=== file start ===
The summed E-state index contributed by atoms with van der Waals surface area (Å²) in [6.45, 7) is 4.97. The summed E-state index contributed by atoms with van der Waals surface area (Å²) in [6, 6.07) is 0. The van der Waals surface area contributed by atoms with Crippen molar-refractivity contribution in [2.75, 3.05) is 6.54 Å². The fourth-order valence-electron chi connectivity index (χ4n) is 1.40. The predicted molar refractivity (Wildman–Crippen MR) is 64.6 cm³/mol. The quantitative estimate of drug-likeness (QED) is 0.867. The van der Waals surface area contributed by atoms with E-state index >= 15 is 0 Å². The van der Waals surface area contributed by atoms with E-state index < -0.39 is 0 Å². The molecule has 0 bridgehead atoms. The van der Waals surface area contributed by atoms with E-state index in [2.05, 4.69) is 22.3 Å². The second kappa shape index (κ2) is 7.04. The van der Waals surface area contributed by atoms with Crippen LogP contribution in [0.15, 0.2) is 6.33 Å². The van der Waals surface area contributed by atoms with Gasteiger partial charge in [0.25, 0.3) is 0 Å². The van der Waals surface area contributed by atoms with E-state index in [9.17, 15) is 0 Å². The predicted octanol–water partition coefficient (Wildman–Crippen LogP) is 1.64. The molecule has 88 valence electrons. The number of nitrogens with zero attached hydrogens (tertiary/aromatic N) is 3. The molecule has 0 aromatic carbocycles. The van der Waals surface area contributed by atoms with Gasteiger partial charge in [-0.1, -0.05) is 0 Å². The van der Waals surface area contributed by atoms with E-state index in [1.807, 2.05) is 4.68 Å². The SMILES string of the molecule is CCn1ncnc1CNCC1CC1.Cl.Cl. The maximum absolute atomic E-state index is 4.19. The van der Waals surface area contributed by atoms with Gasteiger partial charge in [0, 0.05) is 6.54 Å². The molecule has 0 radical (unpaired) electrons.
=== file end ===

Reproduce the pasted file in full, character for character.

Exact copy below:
The summed E-state index contributed by atoms with van der Waals surface area (Å²) in [6.45, 7) is 4.97. The summed E-state index contributed by atoms with van der Waals surface area (Å²) in [6, 6.07) is 0. The van der Waals surface area contributed by atoms with Crippen molar-refractivity contribution in [2.75, 3.05) is 6.54 Å². The fourth-order valence-electron chi connectivity index (χ4n) is 1.40. The predicted molar refractivity (Wildman–Crippen MR) is 64.6 cm³/mol. The quantitative estimate of drug-likeness (QED) is 0.867. The van der Waals surface area contributed by atoms with E-state index >= 15 is 0 Å². The van der Waals surface area contributed by atoms with E-state index < -0.39 is 0 Å². The molecule has 0 bridgehead atoms. The van der Waals surface area contributed by atoms with E-state index in [2.05, 4.69) is 22.3 Å². The second kappa shape index (κ2) is 7.04. The van der Waals surface area contributed by atoms with Crippen LogP contribution in [0.15, 0.2) is 6.33 Å². The van der Waals surface area contributed by atoms with Gasteiger partial charge in [0.25, 0.3) is 0 Å². The van der Waals surface area contributed by atoms with E-state index in [9.17, 15) is 0 Å². The predicted octanol–water partition coefficient (Wildman–Crippen LogP) is 1.64. The molecule has 88 valence electrons. The number of nitrogens with zero attached hydrogens (tertiary/aromatic N) is 3. The molecule has 0 aromatic carbocycles. The van der Waals surface area contributed by atoms with Gasteiger partial charge in [-0.1, -0.05) is 0 Å². The van der Waals surface area contributed by atoms with E-state index in [1.807, 2.05) is 4.68 Å². The SMILES string of the molecule is CCn1ncnc1CNCC1CC1.Cl.Cl. The maximum absolute atomic E-state index is 4.19. The van der Waals surface area contributed by atoms with Gasteiger partial charge in [0, 0.05) is 6.54 Å². The molecule has 0 radical (unpaired) electrons.